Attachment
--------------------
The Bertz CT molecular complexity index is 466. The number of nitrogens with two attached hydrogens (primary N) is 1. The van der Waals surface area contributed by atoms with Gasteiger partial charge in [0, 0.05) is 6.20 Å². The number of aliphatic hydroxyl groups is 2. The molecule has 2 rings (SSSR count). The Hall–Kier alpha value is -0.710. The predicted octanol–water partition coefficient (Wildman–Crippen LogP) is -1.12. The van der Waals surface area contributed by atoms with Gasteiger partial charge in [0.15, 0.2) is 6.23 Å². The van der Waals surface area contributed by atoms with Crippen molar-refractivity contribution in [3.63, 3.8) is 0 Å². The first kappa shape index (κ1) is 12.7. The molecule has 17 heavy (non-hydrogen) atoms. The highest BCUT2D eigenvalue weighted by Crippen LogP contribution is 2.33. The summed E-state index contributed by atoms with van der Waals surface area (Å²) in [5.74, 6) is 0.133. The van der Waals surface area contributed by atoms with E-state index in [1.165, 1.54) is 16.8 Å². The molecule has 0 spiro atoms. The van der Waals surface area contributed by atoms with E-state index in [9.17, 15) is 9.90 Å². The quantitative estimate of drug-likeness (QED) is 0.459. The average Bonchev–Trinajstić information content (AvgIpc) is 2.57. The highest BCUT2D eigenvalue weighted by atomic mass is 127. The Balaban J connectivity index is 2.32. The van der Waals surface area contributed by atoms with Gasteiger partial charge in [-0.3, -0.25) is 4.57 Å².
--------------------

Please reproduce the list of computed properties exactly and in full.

The Bertz CT molecular complexity index is 466. The number of nitrogens with two attached hydrogens (primary N) is 1. The van der Waals surface area contributed by atoms with Gasteiger partial charge in [0, 0.05) is 6.20 Å². The number of aliphatic hydroxyl groups is 2. The molecule has 2 rings (SSSR count). The Hall–Kier alpha value is -0.710. The predicted octanol–water partition coefficient (Wildman–Crippen LogP) is -1.12. The van der Waals surface area contributed by atoms with Gasteiger partial charge in [0.15, 0.2) is 6.23 Å². The van der Waals surface area contributed by atoms with Crippen molar-refractivity contribution in [3.63, 3.8) is 0 Å². The first kappa shape index (κ1) is 12.7. The molecule has 17 heavy (non-hydrogen) atoms. The highest BCUT2D eigenvalue weighted by Crippen LogP contribution is 2.33. The summed E-state index contributed by atoms with van der Waals surface area (Å²) in [5.74, 6) is 0.133. The van der Waals surface area contributed by atoms with E-state index in [1.165, 1.54) is 16.8 Å². The molecule has 0 spiro atoms. The van der Waals surface area contributed by atoms with E-state index in [9.17, 15) is 9.90 Å². The quantitative estimate of drug-likeness (QED) is 0.459. The average Bonchev–Trinajstić information content (AvgIpc) is 2.57. The highest BCUT2D eigenvalue weighted by atomic mass is 127. The Balaban J connectivity index is 2.32. The van der Waals surface area contributed by atoms with Gasteiger partial charge in [-0.3, -0.25) is 4.57 Å².